Solutions to Heat Stress for Workplace Safety
By: Jane Marsh, Contributor
As average temperatures rise throughout the globe due to climate change, workplace safety is taking precedence. Employees who work in buildings without adequate ventilation or air conditioning; work outside in higher temperatures; or work in hot conditions are at a higher risk for heat-related illness.
Employers are required to ensure their employees are safe. Although heat stress is preventable, thousands of employees still become sick because of working under extreme heat. OSHA estimates that up to 70% of the outdoor fatalities due to heat-related illness occur within the first few days of someone working outside for the first time.
There are many solutions to heat stress for workplace safety, but employers may not be aware of how to prevent it. Safety, of course, is of the utmost importance in any workplace. By knowing what heat-related illnesses are, their signs and how to avoid them, you can provide a safe and effective environment for your employees.
What Is Heat Stress?
To offer solutions for your company to avoid heat stress, you need to know what heat stress and other heat-related illnesses are. Heat stress can manifest itself in many ways, including:
- Heat stroke: Of all heat-related illnesses, the Centers for Disease Control states this is the most severe. The body can no longer control its internal temperature, meaning the person cannot sweat or cool down in any way. It can be fatal or cause disability.
- Heat rash: Just like other rashes, heat rash is a skin irritation. It’s caused by excessive sweating, especially in hot weather.
- Heat cramps: If someone is working strenuously in warm temperatures, their body may be deprived of salt from sweating. Low salt levels in the body can cause painful cramping.
- Heat exhaustion: As the body attempts to cool down, it can respond with excessive sweating due to a loss of salt and water content.
- Heat syncope: Heat syncope is when someone faints or gets extremely dizzy from a long period of standing or working in the heat. This could also be a result of dehydration.
- Rhabdomyolysis: This condition results from heat stress and physical activity, which breaks down and kills muscle. The muscle then releases proteins which can cause heart issues and seizures.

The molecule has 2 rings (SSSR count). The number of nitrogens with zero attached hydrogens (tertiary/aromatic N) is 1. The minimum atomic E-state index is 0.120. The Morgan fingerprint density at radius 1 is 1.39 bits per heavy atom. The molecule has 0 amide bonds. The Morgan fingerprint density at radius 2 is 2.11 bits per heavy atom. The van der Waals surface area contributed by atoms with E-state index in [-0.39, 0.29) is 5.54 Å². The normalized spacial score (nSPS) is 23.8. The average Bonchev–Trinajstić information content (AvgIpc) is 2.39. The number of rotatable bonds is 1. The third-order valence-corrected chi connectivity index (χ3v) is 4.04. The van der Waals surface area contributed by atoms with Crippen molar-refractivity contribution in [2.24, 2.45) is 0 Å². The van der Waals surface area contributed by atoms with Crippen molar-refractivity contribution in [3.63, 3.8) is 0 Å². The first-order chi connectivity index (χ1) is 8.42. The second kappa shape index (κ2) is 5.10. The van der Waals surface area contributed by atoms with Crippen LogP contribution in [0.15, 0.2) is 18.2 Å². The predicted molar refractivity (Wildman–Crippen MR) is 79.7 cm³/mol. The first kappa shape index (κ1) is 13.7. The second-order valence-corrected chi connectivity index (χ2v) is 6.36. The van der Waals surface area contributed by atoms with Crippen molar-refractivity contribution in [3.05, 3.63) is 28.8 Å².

These heat stress conditions can lead to more severe health concerns, if not cared for as soon as the symptoms are recognized. Although the various forms of heat stress have differing symptoms, they can range from thirst, sweating or confusion to seizures, extreme muscle pain or even fatality—if treatment isn’t available immediately.
If you think an employee or coworker is experiencing heat stress, call 911 as soon as possible. In the meantime, get the person to a place with shade, air conditioning or a low-humidity location; remove their outer clothing; and provide them with water or an ice pack.
Solutions to Heat Stress
You can avoid heat stress by taking precautions for your workplace and your workers.
1. Allow for Acclimatization
New employees may not be used to working in varying climates, especially the heat. On average, it takes a person a few weeks to acclimate to the weather. During this time, do not give them a heavy or full workload.
2. Provide Fruit and Cold Beverages
Make water and other cold beverages with electrolytes available at all times during the workday to prevent dehydration. In addition, providing fruits, such as apples or bananas, can help replenish electrolytes.
3. Establish a Shaded or Air-Conditioned Location
If a worker notices they are experiencing signs of heat stress, remind them to go to an established shaded area or indoors where there is air conditioning. This will help their body cool down.
4. Update Energy Efficiency in the Workplace
Not all heat stress occurs while working outside. Inefficient buildings can get hot and humid and, without proper ventilation, your workplace can reach temperatures similar to those outside.
Window replacements and a more energy-efficient design can provide a cooler space to work even if you don’t have full-building air conditioning.
5. Remind Employees to Wear Cool Clothing
Too many layers of clothing while working in hot weather can cause heat stress. Either provide them with safe, breathable clothing or remind them to wear it. Looser clothing allows the body to cool down quickly and efficiently.
6. Let Your Workers Rest
It’s better to allow your workers to take a break than risk them having heat stress. Heat stress can cause permanent impairment, so a short break is much better than the loss of an employee.
Keep Your Employees Cool and Safe in the Heat
Heat stress is a serious concern that can cause you to lose workers if it’s not treated. It can occur in any season of the year, too. Know the types, signs, symptoms, treatments and prevention to ensure every one of your employees is safe.
Jane Marsh covers topics in green technology and manufacturing. She also works as the Editor-in-Chief of Environment.co.
[Editor’s Note: This article first appeared in the April 2021 issue of Workplace Material Handling & Safety.]
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